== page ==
After 6 months in theater, I was pulled from my engineer battalion and was temporally assigned with the 1st Air Cav believe it or not as an infantryman even though I have absolutely no training as an 11B. I then spent the rest of my tour as a basic door kicker during the surge that drove the insurgents from Baghdad right into our laps.

    While deployed my enlistment in the Guard ended, I refused to reup even for a $15.000.00 tax free bonus. I was then placed on stoploss service for the remainder of my tour. I redeployed in November of '07 and was finally released from the Indiana National Guard in April of '08 and I am through for good.

    What really galls me today is that my DD214 that I received after I redeployed has me classified as an 09B 10, which is the designation for a "Basic Trainee"[dunno], go figure.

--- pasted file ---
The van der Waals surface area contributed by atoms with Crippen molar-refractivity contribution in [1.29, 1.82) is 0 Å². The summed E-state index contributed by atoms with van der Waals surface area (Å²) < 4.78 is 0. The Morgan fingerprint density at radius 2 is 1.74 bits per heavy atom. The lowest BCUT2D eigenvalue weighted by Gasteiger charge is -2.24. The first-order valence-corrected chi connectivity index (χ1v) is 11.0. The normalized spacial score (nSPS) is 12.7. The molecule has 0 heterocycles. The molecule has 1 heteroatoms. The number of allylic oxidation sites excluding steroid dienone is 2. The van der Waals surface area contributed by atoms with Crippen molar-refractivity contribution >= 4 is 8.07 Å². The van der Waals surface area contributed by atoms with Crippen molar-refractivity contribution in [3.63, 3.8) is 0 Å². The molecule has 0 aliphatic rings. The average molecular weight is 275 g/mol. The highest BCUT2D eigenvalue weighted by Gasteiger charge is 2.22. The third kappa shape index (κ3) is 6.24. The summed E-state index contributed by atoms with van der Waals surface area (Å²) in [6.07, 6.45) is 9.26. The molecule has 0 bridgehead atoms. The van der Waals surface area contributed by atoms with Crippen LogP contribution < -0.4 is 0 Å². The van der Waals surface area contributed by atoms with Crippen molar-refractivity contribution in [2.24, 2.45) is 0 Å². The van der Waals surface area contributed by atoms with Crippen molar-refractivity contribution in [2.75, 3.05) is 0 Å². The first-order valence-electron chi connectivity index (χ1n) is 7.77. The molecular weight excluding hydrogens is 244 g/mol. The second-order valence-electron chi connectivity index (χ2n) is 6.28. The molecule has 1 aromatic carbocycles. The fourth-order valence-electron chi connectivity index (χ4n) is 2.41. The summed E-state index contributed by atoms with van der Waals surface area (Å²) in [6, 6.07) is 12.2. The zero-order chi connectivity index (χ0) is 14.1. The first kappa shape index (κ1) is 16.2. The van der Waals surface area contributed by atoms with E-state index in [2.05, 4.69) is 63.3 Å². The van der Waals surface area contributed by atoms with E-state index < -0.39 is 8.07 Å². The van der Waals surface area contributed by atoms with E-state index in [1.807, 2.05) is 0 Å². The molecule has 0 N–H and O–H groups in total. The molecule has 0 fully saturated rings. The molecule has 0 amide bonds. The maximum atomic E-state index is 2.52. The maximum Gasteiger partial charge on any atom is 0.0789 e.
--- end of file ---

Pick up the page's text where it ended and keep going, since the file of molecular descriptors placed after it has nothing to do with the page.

Last year, the U.S. Congress passed a law that authorized back pay to all service members that had been placed on stop-loss service since 9/11, I received my 15 months stop-loss pay last August.
  7. Seawolf1090

    Seawolf1090 Adventure Riding Monkey Founding Member

    I never saw combat inmy ten years of service.
    1975 - I graduated high school, and tried to sign up for Selective Service - they actually wouldn't let me at the proper office - said they were 'downsizing after Vietnam and needed no new people'..... Strange, I coulda sworn that signing up was a Federal Law...?
    So I joined the USAF, as Dad knew the recruiter. I had scored very well on ASVAB, so I qualified for Avionics. Became an Instrument Systems Technician for four years at Tyndall AFB, Panama City, Florida - nearly a hundred miles from home......